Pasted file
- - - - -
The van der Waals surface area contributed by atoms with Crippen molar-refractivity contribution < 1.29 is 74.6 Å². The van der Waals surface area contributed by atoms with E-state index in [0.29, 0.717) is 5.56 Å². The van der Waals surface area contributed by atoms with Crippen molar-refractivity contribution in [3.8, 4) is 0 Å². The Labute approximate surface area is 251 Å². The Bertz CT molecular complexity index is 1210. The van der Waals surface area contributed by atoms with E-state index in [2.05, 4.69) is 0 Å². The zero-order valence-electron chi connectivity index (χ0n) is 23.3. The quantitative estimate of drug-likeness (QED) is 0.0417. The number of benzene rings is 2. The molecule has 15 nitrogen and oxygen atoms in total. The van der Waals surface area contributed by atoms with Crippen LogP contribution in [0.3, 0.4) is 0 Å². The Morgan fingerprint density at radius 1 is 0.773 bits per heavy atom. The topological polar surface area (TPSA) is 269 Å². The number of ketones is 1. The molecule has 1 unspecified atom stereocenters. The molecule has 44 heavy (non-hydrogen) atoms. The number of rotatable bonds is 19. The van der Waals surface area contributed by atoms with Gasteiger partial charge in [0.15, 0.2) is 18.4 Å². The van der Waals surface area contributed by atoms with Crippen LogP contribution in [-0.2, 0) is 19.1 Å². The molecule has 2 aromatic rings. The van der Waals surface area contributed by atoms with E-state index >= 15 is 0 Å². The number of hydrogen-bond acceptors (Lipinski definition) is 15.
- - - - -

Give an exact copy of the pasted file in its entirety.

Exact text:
The van der Waals surface area contributed by atoms with Crippen molar-refractivity contribution < 1.29 is 74.6 Å². The van der Waals surface area contributed by atoms with E-state index in [0.29, 0.717) is 5.56 Å². The van der Waals surface area contributed by atoms with Crippen molar-refractivity contribution in [3.8, 4) is 0 Å². The Labute approximate surface area is 251 Å². The Bertz CT molecular complexity index is 1210. The van der Waals surface area contributed by atoms with E-state index in [2.05, 4.69) is 0 Å². The zero-order valence-electron chi connectivity index (χ0n) is 23.3. The quantitative estimate of drug-likeness (QED) is 0.0417. The number of benzene rings is 2. The molecule has 15 nitrogen and oxygen atoms in total. The van der Waals surface area contributed by atoms with Crippen LogP contribution in [0.3, 0.4) is 0 Å². The Morgan fingerprint density at radius 1 is 0.773 bits per heavy atom. The topological polar surface area (TPSA) is 269 Å². The number of ketones is 1. The molecule has 1 unspecified atom stereocenters. The molecule has 44 heavy (non-hydrogen) atoms. The number of rotatable bonds is 19. The van der Waals surface area contributed by atoms with Gasteiger partial charge in [0.15, 0.2) is 18.4 Å². The van der Waals surface area contributed by atoms with Crippen LogP contribution in [-0.2, 0) is 19.1 Å². The molecule has 2 aromatic rings. The van der Waals surface area contributed by atoms with E-state index >= 15 is 0 Å². The number of hydrogen-bond acceptors (Lipinski definition) is 15.